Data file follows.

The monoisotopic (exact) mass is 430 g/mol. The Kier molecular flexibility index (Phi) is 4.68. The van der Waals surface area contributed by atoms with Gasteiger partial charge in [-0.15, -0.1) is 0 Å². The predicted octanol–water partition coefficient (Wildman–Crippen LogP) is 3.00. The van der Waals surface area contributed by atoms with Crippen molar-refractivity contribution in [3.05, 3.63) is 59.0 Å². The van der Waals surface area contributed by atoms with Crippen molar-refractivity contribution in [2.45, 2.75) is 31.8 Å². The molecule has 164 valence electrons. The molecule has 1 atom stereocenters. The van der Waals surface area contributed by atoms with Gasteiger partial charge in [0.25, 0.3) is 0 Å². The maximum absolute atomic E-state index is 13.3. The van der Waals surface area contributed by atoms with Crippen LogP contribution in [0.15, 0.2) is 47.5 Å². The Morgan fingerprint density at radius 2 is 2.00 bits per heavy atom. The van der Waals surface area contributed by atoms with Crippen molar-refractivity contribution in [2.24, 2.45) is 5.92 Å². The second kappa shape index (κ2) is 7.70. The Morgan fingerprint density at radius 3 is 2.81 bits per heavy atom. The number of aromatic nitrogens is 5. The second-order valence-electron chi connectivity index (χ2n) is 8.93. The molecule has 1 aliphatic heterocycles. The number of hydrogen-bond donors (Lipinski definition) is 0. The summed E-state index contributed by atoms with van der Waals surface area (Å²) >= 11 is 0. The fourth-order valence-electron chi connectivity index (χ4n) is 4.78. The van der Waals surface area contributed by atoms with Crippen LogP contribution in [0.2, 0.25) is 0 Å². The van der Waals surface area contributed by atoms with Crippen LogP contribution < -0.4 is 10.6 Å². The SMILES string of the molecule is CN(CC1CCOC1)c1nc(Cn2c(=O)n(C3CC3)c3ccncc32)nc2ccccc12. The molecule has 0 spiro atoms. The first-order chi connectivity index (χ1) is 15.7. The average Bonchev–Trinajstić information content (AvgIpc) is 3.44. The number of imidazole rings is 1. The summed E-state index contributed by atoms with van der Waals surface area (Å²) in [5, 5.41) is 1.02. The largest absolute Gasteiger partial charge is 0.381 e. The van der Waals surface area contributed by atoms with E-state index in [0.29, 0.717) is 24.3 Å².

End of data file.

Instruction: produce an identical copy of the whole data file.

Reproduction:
The monoisotopic (exact) mass is 430 g/mol. The Kier molecular flexibility index (Phi) is 4.68. The van der Waals surface area contributed by atoms with Gasteiger partial charge in [-0.15, -0.1) is 0 Å². The predicted octanol–water partition coefficient (Wildman–Crippen LogP) is 3.00. The van der Waals surface area contributed by atoms with Crippen molar-refractivity contribution in [3.05, 3.63) is 59.0 Å². The van der Waals surface area contributed by atoms with Crippen molar-refractivity contribution in [2.45, 2.75) is 31.8 Å². The molecule has 164 valence electrons. The molecule has 1 atom stereocenters. The van der Waals surface area contributed by atoms with Gasteiger partial charge in [0.25, 0.3) is 0 Å². The maximum absolute atomic E-state index is 13.3. The van der Waals surface area contributed by atoms with Crippen LogP contribution in [0.15, 0.2) is 47.5 Å². The Morgan fingerprint density at radius 2 is 2.00 bits per heavy atom. The van der Waals surface area contributed by atoms with Crippen molar-refractivity contribution in [2.24, 2.45) is 5.92 Å². The second kappa shape index (κ2) is 7.70. The Morgan fingerprint density at radius 3 is 2.81 bits per heavy atom. The number of aromatic nitrogens is 5. The second-order valence-electron chi connectivity index (χ2n) is 8.93. The molecule has 1 aliphatic heterocycles. The number of hydrogen-bond donors (Lipinski definition) is 0. The summed E-state index contributed by atoms with van der Waals surface area (Å²) >= 11 is 0. The fourth-order valence-electron chi connectivity index (χ4n) is 4.78. The van der Waals surface area contributed by atoms with Crippen LogP contribution in [0.2, 0.25) is 0 Å². The van der Waals surface area contributed by atoms with Crippen LogP contribution < -0.4 is 10.6 Å². The SMILES string of the molecule is CN(CC1CCOC1)c1nc(Cn2c(=O)n(C3CC3)c3ccncc32)nc2ccccc12. The molecule has 0 spiro atoms. The first-order chi connectivity index (χ1) is 15.7. The average Bonchev–Trinajstić information content (AvgIpc) is 3.44. The number of imidazole rings is 1. The summed E-state index contributed by atoms with van der Waals surface area (Å²) in [5, 5.41) is 1.02. The largest absolute Gasteiger partial charge is 0.381 e. The van der Waals surface area contributed by atoms with E-state index in [0.29, 0.717) is 24.3 Å².